Alabama General Fund

Wilson Lock
Dailynetworks / Wikimedia

Alabama lawmakers are getting closer to a budget agreement after lots of activity in both chambers yesterday.

The Alabama Senate made a few revisions to the 25 cent per pack cigarette tax increase proposal before passing it 21-13. The House voted 52-42 to accept those changes.

Lawmakers also struck a compromise on transferring money from the education budget to the general fund. The House had approved a $50 million transfer, while senators wanted to transfer twice that. A conference committee approved a measure that will shift $80 million between the two budgets.

Governor Robert Bentley says the state faces a “real crisis” with its budget. Bentley is now taking his fight to fill the state’s coffers to the streets.

The governor is continuing his tour of speaking engagements to rally support for his proposed $541 million tax proposal. He spoke at Guntersville State Park yesterday.

The Alabama Senate worked into the night to pass the budget to operate the state's non-education agencies. The Senate voted 22-9 Tuesday night to approve the General Fund budget and send it to the House for further consideration.

Budget committee Chairman Arthur Orr said the $1.7 billion budget follows most of the recommendations that Gov. Robert Bentley made when the legislative session began five weeks ago.

Alabama State House
Jay Williams / Flickr

Alabama state non-education employees would not get a cost-of-living raise or merit pay raises under a $1.74 billion General Fund budget approved Wednesday by the Senate Finance and Taxation-General Fund Committee.

The budget for 2013-14 is mostly level with the budget for the current fiscal year that ends Sept. 30. It is just a slight increase from the budget recommended by Gov. Robert Bentley. The chairman of the committee, Republican Sen. Arthur Orr of Decatur, said the economy is improving but there is still a shortage of tax revenue for the General Fund budget.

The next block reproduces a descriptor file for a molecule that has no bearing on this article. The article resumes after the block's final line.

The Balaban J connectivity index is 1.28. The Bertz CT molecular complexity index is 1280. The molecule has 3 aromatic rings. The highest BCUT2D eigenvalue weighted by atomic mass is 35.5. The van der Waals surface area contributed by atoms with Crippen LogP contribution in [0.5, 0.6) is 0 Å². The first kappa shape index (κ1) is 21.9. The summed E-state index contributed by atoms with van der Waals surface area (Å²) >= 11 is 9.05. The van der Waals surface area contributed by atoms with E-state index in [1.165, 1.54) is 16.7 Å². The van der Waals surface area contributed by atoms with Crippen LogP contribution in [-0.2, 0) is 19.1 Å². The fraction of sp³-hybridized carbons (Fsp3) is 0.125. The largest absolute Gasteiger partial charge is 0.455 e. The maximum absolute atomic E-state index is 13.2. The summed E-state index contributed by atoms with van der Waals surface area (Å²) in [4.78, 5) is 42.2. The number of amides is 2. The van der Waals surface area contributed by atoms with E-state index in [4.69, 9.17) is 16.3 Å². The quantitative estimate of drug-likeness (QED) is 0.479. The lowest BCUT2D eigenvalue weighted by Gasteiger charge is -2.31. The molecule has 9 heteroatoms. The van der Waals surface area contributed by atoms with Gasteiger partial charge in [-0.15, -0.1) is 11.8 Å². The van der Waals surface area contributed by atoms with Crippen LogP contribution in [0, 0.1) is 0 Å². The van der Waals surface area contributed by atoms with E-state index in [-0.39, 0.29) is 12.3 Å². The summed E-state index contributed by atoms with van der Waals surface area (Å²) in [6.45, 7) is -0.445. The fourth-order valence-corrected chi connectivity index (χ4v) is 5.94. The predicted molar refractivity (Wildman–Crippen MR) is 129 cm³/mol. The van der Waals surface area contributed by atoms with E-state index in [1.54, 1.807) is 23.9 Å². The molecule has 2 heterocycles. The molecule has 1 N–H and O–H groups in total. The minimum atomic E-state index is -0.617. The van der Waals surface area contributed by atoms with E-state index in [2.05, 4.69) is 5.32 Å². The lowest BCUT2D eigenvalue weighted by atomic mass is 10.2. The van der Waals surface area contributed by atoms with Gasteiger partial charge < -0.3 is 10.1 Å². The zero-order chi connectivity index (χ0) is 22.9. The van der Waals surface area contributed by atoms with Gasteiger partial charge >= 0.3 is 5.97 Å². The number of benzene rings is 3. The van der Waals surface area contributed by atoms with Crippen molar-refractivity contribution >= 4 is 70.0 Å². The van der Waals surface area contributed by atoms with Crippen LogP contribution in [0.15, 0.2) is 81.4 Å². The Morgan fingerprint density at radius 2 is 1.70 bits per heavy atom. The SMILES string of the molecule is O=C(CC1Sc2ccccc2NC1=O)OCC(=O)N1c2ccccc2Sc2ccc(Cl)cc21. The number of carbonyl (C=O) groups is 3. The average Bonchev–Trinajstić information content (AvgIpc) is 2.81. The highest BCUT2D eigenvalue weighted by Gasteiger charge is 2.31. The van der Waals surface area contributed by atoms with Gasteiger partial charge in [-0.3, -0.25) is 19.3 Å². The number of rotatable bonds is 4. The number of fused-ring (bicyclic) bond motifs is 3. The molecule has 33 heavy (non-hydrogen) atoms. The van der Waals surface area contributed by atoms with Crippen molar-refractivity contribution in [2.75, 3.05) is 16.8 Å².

State of Alabama

Alabama's governor is proposing an education budget that gives small increases to all levels of education from kindergarten through college.

Gov. Robert Bentley unveiled his recommended budgets Wednesday. His education budget includes a 2.5 percent pay raise for public school employees and a substantial expansion of Alabama's pre-kindergarten program for 4-year-olds.

Gov. Robert Bentley says his proposed budgets for the new fiscal year are slightly better than this year's budgets.

Bentley told legislators in his State of the State address Tuesday night that Alabama's economy is improving and that's allowing him to recommend more education spending. His plan includes expanding Alabama's pre-kindergarten program for 4-year-olds and giving a 2.5 percent cost-of-living raise to teachers. He did not recommend a raise for state employees.

Bentley's finance director, Marquita Davis, will release the details of his budget proposals Wednesday.

Alabama State House
Trance Mist / Flickr

The Alabama Legislature's 2013 regular session has started.

Lt. Gov. Kay Ivey started the session in the Senate at noon. Speaker Mike Hubbard gaveled the House into session at 12:10 p.m.

The session will last until mid-May. Lawmakers must complete the session in 30 meeting days during 105 calendar days.

Major issue facing lawmakers will be balancing the General Fund and education budgets in a year when funds are expected to be tight.

Alabama legislators will get an overview of the state's financial situation before they begin their 2013 legislative session at noon.

The director of the Legislative Fiscal Office, Norris Green, and the state finance director, Marquita Davis, are scheduled to address legislators at 9:30 a.m. Tuesday in the Capitol. The financial overview is the traditional kickoff for each year's session.

Legislative budget committee chairmen says revenue for the state General Fund budget looks flat for the next fiscal year, but prospects for the education budget are picking up.